Similarly, the prisoner who provided photos of the riot’s aftermath to Prison Legal News said the brutal uprising did not center around cell phones but rather a long-standing “beef” between rival gangs.
Director Stirling, for his part, seemed to agree that the problem goes beyond illicit cell phones. He said his department has initiated a multi-pronged approach, including bringing criminal charges against guards who sell contraband to prisoners.
“It’s 100 percent in all areas. I’m not talking about specific cases, but we’ve basically doubled the number of investigators that we have,” Stirling stated. “We’re seeing, you know, arrests during visitation of officers and other staff [due to contraband trafficking].”
On April 25, 2018, just 10 days after the deadly riot at Lee Correctional, the U.S. Department of Justice brought federal charges against 14 former DOC employees for “accepting bribes and bringing contraband into South Carolina prisons,” according to a press release. The contraband included cell phones.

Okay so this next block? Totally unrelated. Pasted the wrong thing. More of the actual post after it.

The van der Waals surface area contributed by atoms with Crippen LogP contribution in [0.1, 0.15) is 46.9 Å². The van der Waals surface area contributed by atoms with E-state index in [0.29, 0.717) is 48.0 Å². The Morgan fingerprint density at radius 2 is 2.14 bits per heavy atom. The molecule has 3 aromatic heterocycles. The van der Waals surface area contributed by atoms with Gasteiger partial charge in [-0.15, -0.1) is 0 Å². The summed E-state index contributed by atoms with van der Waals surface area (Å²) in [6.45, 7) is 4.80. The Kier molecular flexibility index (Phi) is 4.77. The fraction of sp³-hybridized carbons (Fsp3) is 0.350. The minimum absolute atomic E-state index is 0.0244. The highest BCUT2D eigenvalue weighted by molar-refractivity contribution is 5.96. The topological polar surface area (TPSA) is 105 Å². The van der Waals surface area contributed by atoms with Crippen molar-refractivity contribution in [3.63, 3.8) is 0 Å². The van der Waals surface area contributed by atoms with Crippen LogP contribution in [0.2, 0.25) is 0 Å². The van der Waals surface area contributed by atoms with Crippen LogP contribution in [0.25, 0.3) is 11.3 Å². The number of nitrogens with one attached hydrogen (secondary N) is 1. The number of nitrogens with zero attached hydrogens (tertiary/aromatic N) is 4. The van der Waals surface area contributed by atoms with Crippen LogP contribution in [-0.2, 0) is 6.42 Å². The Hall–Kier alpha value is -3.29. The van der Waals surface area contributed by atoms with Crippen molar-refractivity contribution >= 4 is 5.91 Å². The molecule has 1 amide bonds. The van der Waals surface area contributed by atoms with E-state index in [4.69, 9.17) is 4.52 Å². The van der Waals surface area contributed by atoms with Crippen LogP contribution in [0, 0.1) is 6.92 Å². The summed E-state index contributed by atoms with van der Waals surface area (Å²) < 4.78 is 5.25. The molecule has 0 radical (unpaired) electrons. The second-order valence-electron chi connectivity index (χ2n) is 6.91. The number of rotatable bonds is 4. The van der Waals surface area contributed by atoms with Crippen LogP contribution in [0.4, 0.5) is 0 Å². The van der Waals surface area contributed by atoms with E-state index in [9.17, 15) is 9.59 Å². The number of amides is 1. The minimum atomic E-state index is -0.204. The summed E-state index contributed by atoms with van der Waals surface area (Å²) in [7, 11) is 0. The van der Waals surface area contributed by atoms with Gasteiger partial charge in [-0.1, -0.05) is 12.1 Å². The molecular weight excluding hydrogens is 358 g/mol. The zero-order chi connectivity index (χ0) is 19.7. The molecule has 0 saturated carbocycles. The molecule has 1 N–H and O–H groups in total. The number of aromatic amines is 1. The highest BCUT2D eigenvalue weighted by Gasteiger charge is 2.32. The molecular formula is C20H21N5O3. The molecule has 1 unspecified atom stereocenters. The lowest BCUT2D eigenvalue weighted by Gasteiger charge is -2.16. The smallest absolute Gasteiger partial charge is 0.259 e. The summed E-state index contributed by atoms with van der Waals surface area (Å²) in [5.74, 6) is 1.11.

“The message is very simple,” Jody Norris, the special agent in charge of the FBI’s South Carolina office, said at a press conference announcing the charges. “If you are in a position of public trust and breaking the law, you can stop or you can be the one behind bars.”
“Forced to Bleed and Suffer”
In their lawsuits against the South Carolina DOC, filed in the Court of Common Pleas in Lee County, prisoners have argued that prison officials and guards should have foreseen that a riot would occur at Lee Correctional.
“Lee Correctional Institution failed to provide the adequate and/or specific number of properly trained security guards at numerous locations throughout the facility,” state the complaints filed by prisoners Robert S. Jackson and Jadarius K. Roberts. “Further, the administrators, employees and correctional staff of Lee Correctional Institution knew or should have known that their failure to provide adequate security measures would result in unsafe conditions for the inmate population.”